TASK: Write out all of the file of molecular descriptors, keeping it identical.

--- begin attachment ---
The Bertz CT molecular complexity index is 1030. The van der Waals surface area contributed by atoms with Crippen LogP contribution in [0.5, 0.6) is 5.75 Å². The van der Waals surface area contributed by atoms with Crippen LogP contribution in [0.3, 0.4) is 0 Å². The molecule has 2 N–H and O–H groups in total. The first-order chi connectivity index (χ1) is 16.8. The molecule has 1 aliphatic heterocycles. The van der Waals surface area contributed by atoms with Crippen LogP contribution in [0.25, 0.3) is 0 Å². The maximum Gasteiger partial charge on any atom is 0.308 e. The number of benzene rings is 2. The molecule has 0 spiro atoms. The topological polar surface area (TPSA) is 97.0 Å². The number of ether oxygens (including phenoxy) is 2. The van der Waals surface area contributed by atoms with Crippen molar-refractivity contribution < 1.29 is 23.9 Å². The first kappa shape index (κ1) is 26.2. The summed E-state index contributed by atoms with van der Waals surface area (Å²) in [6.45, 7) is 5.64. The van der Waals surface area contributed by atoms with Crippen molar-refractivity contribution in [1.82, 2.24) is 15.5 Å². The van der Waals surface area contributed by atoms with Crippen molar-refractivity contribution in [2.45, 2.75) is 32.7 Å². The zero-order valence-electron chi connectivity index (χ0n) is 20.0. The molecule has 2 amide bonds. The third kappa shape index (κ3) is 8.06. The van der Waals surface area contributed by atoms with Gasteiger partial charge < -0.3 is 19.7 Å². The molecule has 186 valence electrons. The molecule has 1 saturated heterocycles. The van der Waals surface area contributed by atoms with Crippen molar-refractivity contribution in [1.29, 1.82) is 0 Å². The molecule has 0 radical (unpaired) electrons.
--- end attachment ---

The Bertz CT molecular complexity index is 1030. The van der Waals surface area contributed by atoms with Crippen LogP contribution in [0.5, 0.6) is 5.75 Å². The van der Waals surface area contributed by atoms with Crippen LogP contribution in [0.3, 0.4) is 0 Å². The molecule has 2 N–H and O–H groups in total. The first-order chi connectivity index (χ1) is 16.8. The molecule has 1 aliphatic heterocycles. The van der Waals surface area contributed by atoms with Crippen LogP contribution in [0.25, 0.3) is 0 Å². The maximum Gasteiger partial charge on any atom is 0.308 e. The number of benzene rings is 2. The molecule has 0 spiro atoms. The topological polar surface area (TPSA) is 97.0 Å². The number of ether oxygens (including phenoxy) is 2. The van der Waals surface area contributed by atoms with Crippen molar-refractivity contribution < 1.29 is 23.9 Å². The first kappa shape index (κ1) is 26.2. The summed E-state index contributed by atoms with van der Waals surface area (Å²) in [6.45, 7) is 5.64. The van der Waals surface area contributed by atoms with Crippen molar-refractivity contribution in [1.82, 2.24) is 15.5 Å². The van der Waals surface area contributed by atoms with Crippen molar-refractivity contribution in [2.45, 2.75) is 32.7 Å². The zero-order valence-electron chi connectivity index (χ0n) is 20.0. The molecule has 2 amide bonds. The third kappa shape index (κ3) is 8.06. The van der Waals surface area contributed by atoms with Gasteiger partial charge < -0.3 is 19.7 Å². The molecule has 186 valence electrons. The molecule has 1 saturated heterocycles. The van der Waals surface area contributed by atoms with Crippen molar-refractivity contribution in [1.29, 1.82) is 0 Å². The molecule has 0 radical (unpaired) electrons.